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Guerrero, L.H.; Barbieri, G. HydroLab. Encyclopedia. Available online: https://encyclopedia.pub/entry/47966 (accessed on 24 June 2024).
Guerrero LH, Barbieri G. HydroLab. Encyclopedia. Available at: https://encyclopedia.pub/entry/47966. Accessed June 24, 2024.
Guerrero, Luis Humberto, Giacomo Barbieri. "HydroLab" Encyclopedia, https://encyclopedia.pub/entry/47966 (accessed June 24, 2024).
Guerrero, L.H., & Barbieri, G. (2023, August 11). HydroLab. In Encyclopedia. https://encyclopedia.pub/entry/47966
Guerrero, Luis Humberto and Giacomo Barbieri. "HydroLab." Encyclopedia. Web. 11 August, 2023.
HydroLab
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HydroLab is a module designed to implement different fertigation strategies in two independent samples of plants.

hydroponics fertigation test bench test bed

1. Introduction

The agriculture industry currently faces a significant and unprecedented challenge: the efficient and timely production of food to meet the needs of a rapidly growing global population. According to the Food and Agriculture Organization (FAO) of the United Nations, the year 2050 is projected to be a pivotal year with profound global implications since the human population is anticipated to reach 9.73 billion individuals, with approximately 75% residing in urban areas [1]. Meeting the nutritional demands of this growing population will require significant increases in food production, estimated at approximately 70% compared to 2007 levels [2]. These challenges are compounded by a variety of factors, including resource constraints, environmental concerns, and supply chain inefficiencies.
The Green Revolution is one of the most significant events in agriculture history, marked by a series of research, development, and technology transfer initiatives aimed at bolstering industrialized agricultural production [3]. These initiatives focused on cultivating high-yield crop varieties, expanding fertigation infrastructure, and disseminating hybrid seeds that exhibited enhanced productivity. However, intensified soil utilization and increased reliance on fertigation were crucial factors that posed some of the most pressing challenges to agriculture during this time [3]. While the initiatives addressed the immediate needs, they had adverse repercussions, such as soil degradation, salinization of irrigated areas, overexploitation of groundwater resources, deforestation, greenhouse gas emissions, the exacerbation of the greenhouse effect, and contamination of water bodies with nitrates [4]. The long-term consequences of these actions have become increasingly apparent in previous years and different approaches must be investigated toward food security.
Hydroponics has gained popularity as it represents an environmentally friendly option that offers higher crop yields and improved quality [5]. Studies have indicated that the global hydroponic market is projected to experience significant growth, with an anticipated annual growth rate of 20.7% from 2021 to 2028, reaching a value of 9.8 billion [6]. This agricultural practice eliminates the need for soil and holds promise as a viable solution to the challenges facing traditional agriculture [2]. In hydroponics, plants are cultivated in natural or artificial substrates that facilitate the efficient uptake of nutrients from a carefully prepared nutrient solution. This method can address issues related to substandard crop quality and quantity, soil contamination, and the limited availability of arable land and water resources in traditional agriculture [7]. Despite these benefits, hydroponics still faces significant challenges, such as the optimization of fertigation strategies [8], particularly when considering different crops, varieties, and growing conditions [9][10].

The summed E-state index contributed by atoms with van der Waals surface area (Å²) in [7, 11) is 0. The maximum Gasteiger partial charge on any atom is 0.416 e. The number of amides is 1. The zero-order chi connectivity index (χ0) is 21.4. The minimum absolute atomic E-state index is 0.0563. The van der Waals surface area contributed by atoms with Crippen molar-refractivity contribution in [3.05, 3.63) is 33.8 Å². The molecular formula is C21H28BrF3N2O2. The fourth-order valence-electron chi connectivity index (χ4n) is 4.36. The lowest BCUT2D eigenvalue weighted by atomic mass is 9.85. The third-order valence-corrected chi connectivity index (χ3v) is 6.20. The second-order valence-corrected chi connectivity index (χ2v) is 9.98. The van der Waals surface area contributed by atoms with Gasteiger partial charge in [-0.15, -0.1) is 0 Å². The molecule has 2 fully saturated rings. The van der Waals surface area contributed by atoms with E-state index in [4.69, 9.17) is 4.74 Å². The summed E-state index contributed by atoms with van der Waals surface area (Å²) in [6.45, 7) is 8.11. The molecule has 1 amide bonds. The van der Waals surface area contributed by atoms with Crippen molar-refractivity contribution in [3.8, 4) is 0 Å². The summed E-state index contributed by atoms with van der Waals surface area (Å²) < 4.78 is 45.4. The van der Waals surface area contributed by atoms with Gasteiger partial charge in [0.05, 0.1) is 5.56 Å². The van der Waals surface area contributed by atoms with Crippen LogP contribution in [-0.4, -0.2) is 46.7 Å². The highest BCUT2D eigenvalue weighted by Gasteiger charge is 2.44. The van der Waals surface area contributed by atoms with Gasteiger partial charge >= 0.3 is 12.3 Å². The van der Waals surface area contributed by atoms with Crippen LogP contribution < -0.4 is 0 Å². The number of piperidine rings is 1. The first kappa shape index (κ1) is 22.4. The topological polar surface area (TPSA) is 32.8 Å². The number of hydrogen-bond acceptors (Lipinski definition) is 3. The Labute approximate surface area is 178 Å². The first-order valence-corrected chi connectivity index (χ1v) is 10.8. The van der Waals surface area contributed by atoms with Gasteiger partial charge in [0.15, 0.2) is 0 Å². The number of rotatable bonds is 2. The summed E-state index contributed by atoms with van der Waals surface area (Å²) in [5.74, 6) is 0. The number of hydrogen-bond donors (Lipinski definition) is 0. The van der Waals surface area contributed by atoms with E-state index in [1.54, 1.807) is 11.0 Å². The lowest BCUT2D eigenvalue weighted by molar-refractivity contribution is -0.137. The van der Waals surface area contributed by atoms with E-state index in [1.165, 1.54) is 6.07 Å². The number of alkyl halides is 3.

Fertigation involves the injection of fertilizers into an irrigation system and it is the most critical activity in hydroponics. For instance, a high salt content in the nutrient solution generates osmotic pressure values that prevent the absorption of nutrients, while low content affects plant growth and productivity [11]. In some cases, frequent fertigation may be necessary due to the restricted root volume of the plants [12], but too frequent fertigation increases the moisture content in the root zone, reducing the oxygen availability to plants [13]. Moreover, fertigation requirements vary based on numerous factors such as plant species, cultivar, growth stage, utilized substrate, season, and climate conditions. Due to the lack of standard knowledge and the complexity of the problem, test benches are fundamental for investigating effective fertigation strategies.

2. HydroLab Framework

HydroLab is a module designed to implement different fertigation strategies in two independent samples of plants. The module is illustrated in Figure 1.
Figure 1. P&ID diagram of HydroLab: T320 denotes the nutrient solution tank, C300 denotes the air compressor, V410 and V420 denote the solenoid valves, P410 and P420 denote the diaphragm pumps, F410 and F420 denote the mesh filters, and T410 and T420 denote the two crop samples.
The user manually prepares a nutrient solution with a predefined level of pH and electrical conductivity (EC). Prior to fertigation, an air compressor is activated to mix the solution, ensuring that concentrated salts do not deposit. Subsequently, the solenoid valve and pump are activated to initiate fertigation of the crop sample. The nutrient solution passes through a mesh filter to remove solid particles that could potentially damage the pump. Two sets of solenoid valves, pumps, and mesh filters are implemented to independently manage the two crop samples.

3. HydroLab Architecture

In this section, the framework previously illustrated is instantiated through implementation technologies. Furthermore, its sensors and control architecture are presented.
The objective of HydroLab is to develop fertigation strategies for hydroponics. In order to facilitate statistical analysis, the same strategy is applied to groups of crops. The module consists of two rows of plants, with each row containing eight plants (Figure 2). However, it may be scaled up to accommodate larger crop groups. On each row, two slabs with substrates are positioned on an inverted gutter structure equipped with lateral drain channels, as illustrated in Figure 3. The slope of the gutter is adjusted using suspensions to facilitate the drainage flow into a cistern located at the end of the structure. Each slab accommodates four plants, which are supplied with nutrients through spaghetti tubes connected to the main distribution line. Pressure compensating (PCJ CNL of 4 L/h) (https://www.netafim.com/en/products-and-solutions/product-offering/drip-irrigation-products/PCJ-online/ (accessed on 18 July 2023)) emitters are utilized to ensure precise and uniform irrigation for the plants [14]. These emitters include anti-draining features to prevent fluid leakage after pump shutdown, as well as self-compensating capabilities to maintain a consistent solution flow despite changes in line pressure. An SFDP1-011-070-21 (http://www.seaflo.com/en-us/product/detail/1070.html (accessed on 18 July 2023)) diaphragm pump is used to deliver the nutrient solution to the emitters in conjunction with a solenoid valve. This pump is chosen for its ability to handle chemical solutions within the acceptable pH range of 5 to 10. Drops are injected into the substrate using vertical stakes connected to the spaghetti tubes. Lastly, the EcoPlus HGC728459 (https://www.hawthornegc.com/shop/product/ecoplus-commercial-air-pumps (accessed on 18 July 2023)) compressor is employed to mix the solution before fertigation.